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Ninja Air Fryer Max Pro 6.2l AF180UK review: Faster cooking with more flexibility than most

Our Rating :
Price when reviewed : £150
inc VAT

A wide temperature range and adjustable crisper plate means this versatile air fryer can handle almost any cooking task


  • Heats up to 240°C
  • Six programmes
  • Dishwasher-safe drawer


  • Buttons can be a dirt trap
  • Fewer programmes than some air fryers
  • Pricier than similarly sized air fryers

In a sea of air fryers, Ninja has established a great reputation for its appliances (many of which have made our best air fryers roundup), with the Ninja Air Fryer Max Pro 6.2l AF180UK being no exception. 

That’s because it effectively sticks to the same winning formula: it’s easy to use with named buttons and a simple control panel, quick to heat up and has a wide temperature range, so you can both cook food quickly and dehydrate it slowly. 

The Max Pro has another clever feature too – a crisper plate that can be mounted high in the drawer. Combined with its 240°C Max Crisp programme, it will crisp up food from the freezer in 10 minutes flat, which is ideal for those with busy lifestyles. Let’s not forget the price either. While it’s more expensive than some similarly sized air fryers, it’s one of Ninja’s cheapest models, making it a great option if you’re trying to keep costs down but want that reliable Ninja technology.

Ninja Air Fryer Max Pro 6.2l AF180UK review: What do you get for the money? 

When you can buy a similarly sized air fryer for under £100, such as Salter’s EK5876 Digital Air Fryer 6.5l and the Tower Vortx 5L Digital, you might wonder why you should stretch to the £150 price tag of the Ninja Air Fryer Max Pro. 

The main reason to do so is its fantastic flexibility. While there’s only a single crisper plate that sits in the air fryer’s 6.2l drawer, you can adjust this so it’s able to sit in different positions. For the majority of functions, it’s best in the usual low position. However, when rotated 90-degrees the crisper plate sits higher, which puts frozen food nearer the element and fan. This offers faster results, especially when combined with the 240°C Max Crisp function.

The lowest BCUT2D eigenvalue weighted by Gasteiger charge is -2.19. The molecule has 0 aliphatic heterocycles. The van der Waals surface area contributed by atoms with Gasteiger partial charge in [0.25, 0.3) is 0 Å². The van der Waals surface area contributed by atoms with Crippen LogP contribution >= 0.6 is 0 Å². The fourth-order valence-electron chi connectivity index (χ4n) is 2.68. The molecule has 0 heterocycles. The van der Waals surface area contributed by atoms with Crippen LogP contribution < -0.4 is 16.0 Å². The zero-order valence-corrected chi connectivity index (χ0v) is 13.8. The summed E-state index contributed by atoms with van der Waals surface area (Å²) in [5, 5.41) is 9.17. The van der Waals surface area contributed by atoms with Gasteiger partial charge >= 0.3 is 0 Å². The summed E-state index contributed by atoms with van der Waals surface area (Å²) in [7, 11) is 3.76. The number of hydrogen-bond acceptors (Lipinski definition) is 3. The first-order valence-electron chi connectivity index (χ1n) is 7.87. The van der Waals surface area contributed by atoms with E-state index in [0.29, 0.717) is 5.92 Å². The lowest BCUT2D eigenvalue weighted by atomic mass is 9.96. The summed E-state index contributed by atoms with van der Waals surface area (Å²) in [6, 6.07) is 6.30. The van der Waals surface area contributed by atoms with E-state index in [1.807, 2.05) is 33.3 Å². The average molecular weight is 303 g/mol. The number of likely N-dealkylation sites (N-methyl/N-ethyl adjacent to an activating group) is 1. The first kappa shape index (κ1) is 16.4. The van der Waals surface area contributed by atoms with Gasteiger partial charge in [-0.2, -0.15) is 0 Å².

I used this method to cook hash browns from the freezer and found that the 10 minute default time was more than enough. After nine minutes, the hash browns had begun to singe slightly at the corners and had the programme run its course, they would have been a tad overdone.

The amount of flat space inside for cooking is also impressive. The crisper plate measures 21 x 21cm (WD), with enough space for up to four chicken breasts. Despite its generous capacity, the air fryer itself isn’t huge. Its dimensions of 28 x 36 x 30.5cm (WDH) allow it to sit comfortably below wall units or in a cupboard when not in use; it only weighs 5.8kg, so it can be moved around easily. It’s not unattractive, but its mainly matte exterior, physical buttons and squat shape does have more of a practical feel than previous glossy incarnations, such as Ninja’s AF100UK.

The controls have the same simplicity of most of Ninja’s appliances. It has a digital display and there are six named programmes along the bottom of the panel – Air Fry, Max Crisp, Bake, Roast, Dehydrate and Reheat. You’ll also find up and down buttons for toggling time and temperature, as well as buttons to turn on and start the air fryer. You also get a recipe booklet in the box with basic recipes. It has a two-year guarantee, for extra peace of mind. 

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Ninja Air Fryer Max Pro 6.2l AF180UK review: What’s good about it?

If you hate waiting around for your oven, the Ninja Max Pro is a great appliance to add to your kitchen. There’s no shortage of power, as it allows you to cook at a toasty 240°C, which is significantly hotter than the average 200ºC maximum supported by most other air fryer brands.